We used to have a fair amount of data in InnoDB.
Had a few crashes from power failures at a crappy hosting provider.
Everytime the InnoDB engine seemed to detect the crashes and read up its
logfiles and recover.
I've never tried any "manual" InnoDB recovery / data extraction. Are there
methods? so far it seems to me that InnoDB manages itself after a crash!?
"InnoDB tables have automatic crash recovery. You do not need to repair your
tables if the operating system or the database server crashes, when there is
no disk image corruption"
On Thursday 13 November 2003 17.29, Nils Valentin wrote:
> Hi there,
> I am not sure I understood your question correctly. What exactly is it that
> you want to test ?
> a) the recovery possibility in case of power down
> b) the recovery possibility in case of client disconnection (network
> interruption, timeout etc.)
> c) Recovery possibilities in general accessing the data files directly and
> indirectly using command line and/or GUI tools.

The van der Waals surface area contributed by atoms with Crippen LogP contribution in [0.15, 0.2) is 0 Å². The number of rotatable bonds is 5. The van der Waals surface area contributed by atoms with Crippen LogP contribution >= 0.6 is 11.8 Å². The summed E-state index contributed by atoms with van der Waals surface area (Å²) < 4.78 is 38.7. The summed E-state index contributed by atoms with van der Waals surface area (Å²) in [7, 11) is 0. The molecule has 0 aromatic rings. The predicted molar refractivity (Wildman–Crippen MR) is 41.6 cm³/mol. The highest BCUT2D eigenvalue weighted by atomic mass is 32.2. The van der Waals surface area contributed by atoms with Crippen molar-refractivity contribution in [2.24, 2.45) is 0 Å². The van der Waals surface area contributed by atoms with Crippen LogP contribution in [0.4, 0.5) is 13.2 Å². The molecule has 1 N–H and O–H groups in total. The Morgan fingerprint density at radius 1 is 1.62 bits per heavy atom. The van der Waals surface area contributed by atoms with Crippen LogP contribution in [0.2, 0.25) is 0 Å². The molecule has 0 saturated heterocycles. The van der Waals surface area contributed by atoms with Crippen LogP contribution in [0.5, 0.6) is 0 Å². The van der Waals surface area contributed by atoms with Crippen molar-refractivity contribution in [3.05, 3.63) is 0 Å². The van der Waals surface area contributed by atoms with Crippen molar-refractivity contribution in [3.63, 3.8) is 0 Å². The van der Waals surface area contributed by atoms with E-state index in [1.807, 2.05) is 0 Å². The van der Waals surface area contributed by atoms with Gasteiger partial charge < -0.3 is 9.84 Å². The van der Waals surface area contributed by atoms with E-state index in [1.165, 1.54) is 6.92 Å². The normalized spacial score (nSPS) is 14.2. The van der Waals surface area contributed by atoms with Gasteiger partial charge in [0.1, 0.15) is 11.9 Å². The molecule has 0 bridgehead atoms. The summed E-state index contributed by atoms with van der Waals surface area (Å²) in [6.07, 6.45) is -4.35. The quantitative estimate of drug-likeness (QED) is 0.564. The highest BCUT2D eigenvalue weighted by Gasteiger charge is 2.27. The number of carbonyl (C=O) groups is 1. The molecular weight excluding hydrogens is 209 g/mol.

> In case a) mysql would recover the data files itself in most cases next
> time when the server is started as long as the logfiles, datafiles, config
> files are all there in the original positions (talking about InnoDB).
> b) If the network connection times out or client is diconnected than all
> executed commands since the last commit,begin gets rolled back (will not be
> c) If the Innodb files are damaged so that the mysql server does not
> startup than no client tool (command line or GUI) that uses the indirect
> access method can access any data.
> I know that there are tools in the mysql package which access and repair
> (My)ISAM tables directly (server doesnt need to run), but that isnt true
> for the InnoDB tables I believe. I am not sure if InnoDB Hotbackup can
> directly access the InnoDB tables.
> What I know is that there will be a book coming up in February from Paul
> Dubois (Certification Study Guide) which is already described on Amazon.
> When it comes out I believe that it will be the best book on the market so
> far, answering many of those and similar questions. I had the honour to
> review one of those preprints, all I can say so far is "Very impressive",
> you will see for yourself..
> On Friday 14 November 2003 00:58, nm wrote:
> > Do you know how to test a crash and a rollback?
> kind regards
> Nils Valentin
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